Not a full-blown review, but more of a “this is what I think of them after a couple of hundred kms” – and perhaps more importantly, how is the Bike Tart coping with being a white shoe wearer?…
First point to note with these shoes – they are not as wide as the rest of the Northwave range. I couldn’t help being a bit miffed about this too as that was possibly my most important criteria, comfort aside. They’re not even as wide as the ‘Extreme’ version of the same shoe (which loses it’s ‘Tech’ moniker on account of the fact that it has no dials or ratchets), which was the shoes I tried on for sizing to base my size order on (given that the ‘tech’ version wasn’t available to try on anywhere locally). That said, I can get by with their width. Not ideal, but not awful either.
And on the subject of those ratchets, my least favourite thing about these shoes is exactly that – basically because sometimes the gaps between notches means they’re either too tight or too loose. I find all shoes ratchets suffer the same fate, and it’s exactly why I stuck with the S-Works shoes despite them not actually fitting all that well and having an angled sole which is completely wrong for me*. The boa adjustment is perfect from that perspective.
That said, one thing Northwave have done very well on this shoe is their own take on the boa system. Called ‘Speed Lace Winch’, it’s a carry-over from their snowboard boot – if the truth be told I reckon it’s actually better than the Specialized system as the cord that is used doesn’t kink like the boa wire does whilst also offering the minute adjustments of the boa setup. Just a shame they decided not to use two of them on the shoe really…
There’s a few other neat tricks about these shoes – the whole upper is one piece meaning no irritating joins or stitch edges (one thing that put me off Lake and caused me a bit of discomfort with Bont), and there’s a cat’s tongue / shark skin textured surface on the inside of the heel which helps grip your sock and eliminates heel slippage (although the heel cup is actually pretty good from that perspective anyway). For the Speedplay users, there is also a Speedplay adaptor coming soon for these shoes which will further reduce the stack height of the Speedplay cleat, effectively making them lower than even most Speedplay-specific soles. It’s a shame they haven’t put as much thought into the actual insole itself, but many people (myself included) will disregard the stock insole in favour of an orthotic or adjustable footbed – my own weapon of choice being the eSole.
And the colour? Ok, I’m a convert. I *really* wanted to order the orange and yellow ones just because they weren’t white, but I couldn’t bring myself to do it. Unfortunately the RadioSchleck-Nissan-Trek ‘black, red & white with a hint of blue’ ones weren’t available either (because, ashamedly, despite the pro team connection I actually really like the look of them). I hate to say it but I ‘get’ the white shoe thing now, and – god damn I hate admitting this – I’m even making our laundry situation a royal pain in the arse by wearing sparkly new white socks with them (nearly all of our washing is otherwise coloureds). Sucked in.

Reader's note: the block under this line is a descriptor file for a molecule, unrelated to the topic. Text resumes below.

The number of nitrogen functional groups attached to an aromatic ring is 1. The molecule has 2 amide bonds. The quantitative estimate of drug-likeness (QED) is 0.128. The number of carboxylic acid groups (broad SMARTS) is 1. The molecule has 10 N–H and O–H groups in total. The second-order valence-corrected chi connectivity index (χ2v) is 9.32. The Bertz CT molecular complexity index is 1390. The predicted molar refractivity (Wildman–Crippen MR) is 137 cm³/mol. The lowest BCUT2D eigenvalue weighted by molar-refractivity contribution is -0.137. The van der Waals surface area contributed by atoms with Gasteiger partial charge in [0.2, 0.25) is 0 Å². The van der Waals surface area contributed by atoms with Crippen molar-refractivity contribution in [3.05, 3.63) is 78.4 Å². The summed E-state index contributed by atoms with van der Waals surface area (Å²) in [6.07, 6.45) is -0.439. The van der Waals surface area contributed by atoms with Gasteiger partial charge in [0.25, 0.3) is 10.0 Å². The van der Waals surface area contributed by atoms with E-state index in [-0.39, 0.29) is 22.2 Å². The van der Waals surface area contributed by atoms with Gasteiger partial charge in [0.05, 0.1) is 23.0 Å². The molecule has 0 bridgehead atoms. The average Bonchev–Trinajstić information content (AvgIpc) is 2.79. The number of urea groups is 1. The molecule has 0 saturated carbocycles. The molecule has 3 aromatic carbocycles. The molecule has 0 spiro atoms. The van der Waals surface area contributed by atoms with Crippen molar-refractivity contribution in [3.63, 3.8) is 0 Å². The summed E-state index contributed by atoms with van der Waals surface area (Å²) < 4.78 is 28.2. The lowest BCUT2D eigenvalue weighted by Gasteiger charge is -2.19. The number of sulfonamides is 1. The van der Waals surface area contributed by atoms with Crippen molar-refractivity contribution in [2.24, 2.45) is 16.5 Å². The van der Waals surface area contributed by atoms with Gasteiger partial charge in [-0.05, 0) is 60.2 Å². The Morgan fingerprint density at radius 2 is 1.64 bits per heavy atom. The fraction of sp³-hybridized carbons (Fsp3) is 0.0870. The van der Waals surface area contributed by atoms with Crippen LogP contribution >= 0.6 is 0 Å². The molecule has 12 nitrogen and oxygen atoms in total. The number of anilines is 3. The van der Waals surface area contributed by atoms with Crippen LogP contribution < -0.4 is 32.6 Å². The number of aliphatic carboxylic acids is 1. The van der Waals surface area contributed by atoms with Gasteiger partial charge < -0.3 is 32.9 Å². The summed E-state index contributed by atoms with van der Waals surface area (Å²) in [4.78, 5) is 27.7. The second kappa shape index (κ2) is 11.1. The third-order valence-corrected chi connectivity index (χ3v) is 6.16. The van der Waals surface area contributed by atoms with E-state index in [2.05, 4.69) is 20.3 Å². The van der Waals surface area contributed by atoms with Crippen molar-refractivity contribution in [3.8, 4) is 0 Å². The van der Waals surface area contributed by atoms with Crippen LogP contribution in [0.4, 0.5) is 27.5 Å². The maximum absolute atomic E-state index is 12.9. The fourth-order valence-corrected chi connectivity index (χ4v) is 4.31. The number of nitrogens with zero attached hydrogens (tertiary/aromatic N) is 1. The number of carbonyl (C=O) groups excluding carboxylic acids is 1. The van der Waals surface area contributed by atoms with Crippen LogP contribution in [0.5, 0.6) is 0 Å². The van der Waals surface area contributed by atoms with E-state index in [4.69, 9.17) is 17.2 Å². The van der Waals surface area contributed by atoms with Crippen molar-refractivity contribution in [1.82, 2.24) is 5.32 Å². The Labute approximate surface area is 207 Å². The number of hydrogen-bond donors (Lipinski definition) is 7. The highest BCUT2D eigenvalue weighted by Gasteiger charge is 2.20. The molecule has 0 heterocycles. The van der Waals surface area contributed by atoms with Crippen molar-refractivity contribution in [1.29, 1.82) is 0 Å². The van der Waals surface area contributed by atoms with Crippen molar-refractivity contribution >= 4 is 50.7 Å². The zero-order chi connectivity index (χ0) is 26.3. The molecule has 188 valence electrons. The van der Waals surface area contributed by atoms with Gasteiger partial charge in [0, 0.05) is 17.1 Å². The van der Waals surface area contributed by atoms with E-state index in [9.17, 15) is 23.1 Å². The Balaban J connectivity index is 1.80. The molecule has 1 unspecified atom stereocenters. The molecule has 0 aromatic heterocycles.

Despite the width not being up to the rest of the Northwave range and the fact that the ratchet can restrict you to a too tight or too loose adjustment, the only shoes I’ve found more comfortable in recent times have been the Giro Factor. Why didn’t I go for those? Well, because Giro don’t offer the Factor (or the velcro-only SLX for that matter) in their ‘HV’ – high volume – wide fitting, meaning they look stupid on me as the velcro strap on them only comes about halfway over. That, plus the colourways aren’t great unless you get the SLX, and then I was less keen because of the velcro strap approach (which is purely a visual thing, sadly).
Despite my general dislike of the look of velcro shoes, I think my next shoes will be just that – it’s the only way to get the adjustability of the S-Works boa (or indeed this new Northwave Speed Lace Winch) without the “we know better so we’re going to put an angle on the footbed” tilt they force upon you*. There’s also a few good points made here by Rich Land about why velcro shoes are a good idea.
Overall, I’m a big fan so far. Sure, I’d prefer them to be just a touch wider – or even just as wide as the rest of their range – but they’ll do as they are, and they’re certainly not uncomfortable despite not quite being wide enough. They look good, clean up easily and have no unbearably annoying features, although I do wish that ratchet was easier to fine tune.
*Seriously Specialized, offer a flat footbed as an option, and I don’t care if you charge me for it!
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